Breaking Habits That May Break You

By D.J. Vanas © 2009
News From Indian Country 3-09

Another year has arrived bringing with it vast potential for growth, change and renewal. It’s also the time of year for frenzied activity where we busily craft and quickly break resolutions, trying to improve our lives in fits and starts. Two of the most popular makeover areas are often our health and our finances.

We try to lose weight and go on the “lettuce only” diet which lasts for… an hour. We want to save money and decide to scrimp on everything, limit our spending and eat only what is left in the break room (which violates our lettuce only diet). That one lasts for… a day.

Don’t get me wrong here – I’m a passionate, adamant believer in the fact that we can change any aspect of our lives that we choose, but it leaves me scratching my head at how poorly we go about it. I know firsthand because I used to do the same thing.

I know that sometimes we are so busy hacking our way through the jungles of life that we forget to climb the trees, look around and make sure we’re in the right jungle! Sometimes we don’t just need to make minor adjustments or hack faster but change course altogether. Especially when it comes to breaking the habits that can break us – such as endangering our health or financial situation – the need for change can be more urgent than we realize.    

During tough times, we’ll hear the well-worn phrase, “Well, at least you’ve got your health.” This usually causes involuntary eye rolling. But think about it, without this, what do we actually have? How good can you be as a parent, grandparent or employee if you’re lying in a hospital bed? I’ve know people with cancer or who’ve suffered a stroke that would have traded every dime they ever earned to be healthy again.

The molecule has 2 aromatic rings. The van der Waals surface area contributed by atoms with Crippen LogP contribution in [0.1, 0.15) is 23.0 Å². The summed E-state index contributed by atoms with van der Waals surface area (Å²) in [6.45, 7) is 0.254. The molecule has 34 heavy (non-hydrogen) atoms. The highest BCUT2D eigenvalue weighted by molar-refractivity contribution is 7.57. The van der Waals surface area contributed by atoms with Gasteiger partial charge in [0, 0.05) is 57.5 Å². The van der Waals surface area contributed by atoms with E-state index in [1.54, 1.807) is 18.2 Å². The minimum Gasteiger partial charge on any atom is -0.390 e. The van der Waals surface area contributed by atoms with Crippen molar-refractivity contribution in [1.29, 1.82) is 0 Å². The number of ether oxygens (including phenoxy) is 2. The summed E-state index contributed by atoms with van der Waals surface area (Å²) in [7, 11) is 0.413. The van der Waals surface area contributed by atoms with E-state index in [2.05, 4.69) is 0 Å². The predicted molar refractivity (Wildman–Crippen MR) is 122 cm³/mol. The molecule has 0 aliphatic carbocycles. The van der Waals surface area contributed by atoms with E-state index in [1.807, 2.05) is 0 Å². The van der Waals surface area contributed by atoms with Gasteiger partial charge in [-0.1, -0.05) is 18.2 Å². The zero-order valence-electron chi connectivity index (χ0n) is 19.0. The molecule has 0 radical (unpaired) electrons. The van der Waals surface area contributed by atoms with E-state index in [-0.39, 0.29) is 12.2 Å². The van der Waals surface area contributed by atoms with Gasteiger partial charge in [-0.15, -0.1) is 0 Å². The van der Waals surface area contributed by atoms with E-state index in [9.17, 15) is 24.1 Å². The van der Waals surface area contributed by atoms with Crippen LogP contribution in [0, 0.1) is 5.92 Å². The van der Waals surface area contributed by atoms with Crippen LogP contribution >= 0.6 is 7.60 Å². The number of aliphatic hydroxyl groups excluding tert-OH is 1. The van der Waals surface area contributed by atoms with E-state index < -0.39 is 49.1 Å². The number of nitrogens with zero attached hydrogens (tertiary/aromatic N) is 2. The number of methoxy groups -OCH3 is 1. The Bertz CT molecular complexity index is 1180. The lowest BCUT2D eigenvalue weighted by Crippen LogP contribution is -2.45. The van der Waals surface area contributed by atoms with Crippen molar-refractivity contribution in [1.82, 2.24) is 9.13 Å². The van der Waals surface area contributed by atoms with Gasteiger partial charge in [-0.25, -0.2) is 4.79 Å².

Sometimes we allow ourselves to become ticking time bombs with our diet, weight or choices when it comes to our health.


Especially right now, the economy is unforgiving and there is far less room for errors and indulgences we may have been allowed to make during better times. If you don’t believe this, read the paper and see how many people have lost their jobs due to layoffs or lost their houses due to foreclosures they never imagined would happen.

If the economy hasn’t already caused you pain, give it a little time – we’re not out of the woods yet folks. In our hearts, we know money isn’t everything, but it sure helps to pay the bills and when we don’t have enough, it’s hard to focus on much else. 

So how do we make real change that lasts in these areas?  Here are three of the best ways I’ve ever seen:

Pace yourself. Think long term, not crash course! One of the fastest ways to ruin a good plan is to falsely believe that extreme efforts will bear results overnight. Our local gym fills with unfamiliar faces during the end of the year but after January the crowd thins measurably. Many of us won’t stick with an exercise plan that within the first week beats us into misery and pain.

Note: this is NOT how we motivate ourselves to stay on course. If we start with exercises that are easy and enjoyable we start to feel better and gain the motivation we need to exercise longer and work harder. Start small and grow with time.